ALBAMA FORESTRY COMMISSION CONDUCTS FIRE TRAINING AMID DROUGHT CONDITIONS

Fire Training

Reporting by WVUA 23’s Chelsea Barton.

Drought conditions continue in parts of Alabama, including in the Tuscaloosa area. Despite the small relief provided by recent rain showers, conditions are still extremely dry.

The Alabama Forestry Commission recently conducted training to prepare their firefighters to battle the inevitable blazes that come from such dry conditions.

 “It’ s a recipe to have a more active fire season,” said Brad Lang, a Unit Manager for the Alabama Forestry Commission. “We’ve got the dry weather. We are in drought conditions. Now, with these fronts coming through, the humidity is going to lower and make the fire more erratic and wind speeds pick up and push fires more erratically.”

Alabama Forestry Commission officials have reported over 600 wildfires since August 1, 2019, covering close to 6,400 acres. Fires have been reported in Hale, Sumter and Lamar counties.

This week, new forestry hires from around the state have been going through extensive training so they can protect themselves and their co-workers, especially during times of drought where fires can spread quickly and be even more dangerous.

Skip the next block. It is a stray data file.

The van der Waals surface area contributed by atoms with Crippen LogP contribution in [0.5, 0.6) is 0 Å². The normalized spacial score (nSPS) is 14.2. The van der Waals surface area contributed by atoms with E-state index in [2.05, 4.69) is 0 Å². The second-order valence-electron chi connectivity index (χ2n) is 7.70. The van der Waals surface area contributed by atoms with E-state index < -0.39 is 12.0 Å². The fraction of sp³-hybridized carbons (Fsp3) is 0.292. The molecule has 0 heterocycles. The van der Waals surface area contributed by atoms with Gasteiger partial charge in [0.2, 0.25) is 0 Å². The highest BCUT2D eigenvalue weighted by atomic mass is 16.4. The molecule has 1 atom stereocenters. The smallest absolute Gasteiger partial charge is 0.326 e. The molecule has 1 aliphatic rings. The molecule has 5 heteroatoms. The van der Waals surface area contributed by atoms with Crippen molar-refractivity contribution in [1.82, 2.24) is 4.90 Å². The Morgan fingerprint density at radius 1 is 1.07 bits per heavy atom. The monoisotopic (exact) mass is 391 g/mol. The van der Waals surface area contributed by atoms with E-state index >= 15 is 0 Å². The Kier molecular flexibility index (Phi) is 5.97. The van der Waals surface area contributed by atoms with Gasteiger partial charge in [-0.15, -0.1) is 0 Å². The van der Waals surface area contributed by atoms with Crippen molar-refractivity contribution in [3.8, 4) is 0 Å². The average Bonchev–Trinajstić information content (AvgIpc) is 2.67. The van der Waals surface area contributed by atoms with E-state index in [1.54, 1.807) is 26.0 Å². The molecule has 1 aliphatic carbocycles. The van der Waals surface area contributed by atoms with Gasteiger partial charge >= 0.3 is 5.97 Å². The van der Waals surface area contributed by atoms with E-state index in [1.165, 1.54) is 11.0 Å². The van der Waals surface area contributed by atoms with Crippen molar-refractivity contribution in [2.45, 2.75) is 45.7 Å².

“During these time frames, we are going to be on call more,” Forest Inventory and Analysis Forester Bonnie Coleman said. “We are going to have to be ready to respond at any time or place, so this training gives us an opportunity to look at all of  the different scenarios we might come across.”

New hires trained with tent like apparatuses called fire shelters that are used as a last resort to protect firefighters from blazes that can be extremely dangerous or even deadly.

“We are being taught how to open them up, deploy them, and get in them quickly and safely,” Coleman said. “You have to do it within a certain time frame and make sure that you are grounded. That way you are prepared when the fire comes.”

This is life-saving training, but the new forestry commission hires also mixed a little fun into the work.

“It was a lot of fun,” Coleman exclaimed. “In a lot of ways, it is a very serious thing if that is something that we really have to do, but they make it fun and it gives us an opportunity to ask all the questions we need so that if that ever became a real situation, we would be ready to go.”

New hires also learned about water usage and hand tools. The training will continue through the end of the week.

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